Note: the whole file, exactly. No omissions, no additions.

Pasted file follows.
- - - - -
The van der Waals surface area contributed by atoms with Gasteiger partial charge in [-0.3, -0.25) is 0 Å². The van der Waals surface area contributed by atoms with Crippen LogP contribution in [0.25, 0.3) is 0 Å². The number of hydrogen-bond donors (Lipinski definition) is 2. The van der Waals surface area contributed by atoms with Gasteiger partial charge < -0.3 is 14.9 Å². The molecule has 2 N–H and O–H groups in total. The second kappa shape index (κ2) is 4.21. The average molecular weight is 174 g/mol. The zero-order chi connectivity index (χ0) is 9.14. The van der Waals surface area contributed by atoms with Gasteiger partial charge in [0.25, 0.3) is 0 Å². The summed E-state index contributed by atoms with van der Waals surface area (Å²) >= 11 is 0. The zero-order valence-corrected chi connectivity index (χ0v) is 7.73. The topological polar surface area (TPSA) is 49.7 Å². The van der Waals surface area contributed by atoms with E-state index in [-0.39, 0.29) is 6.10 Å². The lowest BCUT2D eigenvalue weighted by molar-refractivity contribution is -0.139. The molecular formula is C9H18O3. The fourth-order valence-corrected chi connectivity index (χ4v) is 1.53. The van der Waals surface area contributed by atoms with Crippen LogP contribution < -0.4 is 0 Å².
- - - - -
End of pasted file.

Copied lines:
The van der Waals surface area contributed by atoms with Gasteiger partial charge in [-0.3, -0.25) is 0 Å². The van der Waals surface area contributed by atoms with Crippen LogP contribution in [0.25, 0.3) is 0 Å². The number of hydrogen-bond donors (Lipinski definition) is 2. The van der Waals surface area contributed by atoms with Gasteiger partial charge < -0.3 is 14.9 Å². The molecule has 2 N–H and O–H groups in total. The second kappa shape index (κ2) is 4.21. The average molecular weight is 174 g/mol. The zero-order chi connectivity index (χ0) is 9.14. The van der Waals surface area contributed by atoms with Gasteiger partial charge in [0.25, 0.3) is 0 Å². The summed E-state index contributed by atoms with van der Waals surface area (Å²) >= 11 is 0. The zero-order valence-corrected chi connectivity index (χ0v) is 7.73. The topological polar surface area (TPSA) is 49.7 Å². The van der Waals surface area contributed by atoms with E-state index in [-0.39, 0.29) is 6.10 Å². The lowest BCUT2D eigenvalue weighted by molar-refractivity contribution is -0.139. The molecular formula is C9H18O3. The fourth-order valence-corrected chi connectivity index (χ4v) is 1.53. The van der Waals surface area contributed by atoms with Crippen LogP contribution < -0.4 is 0 Å².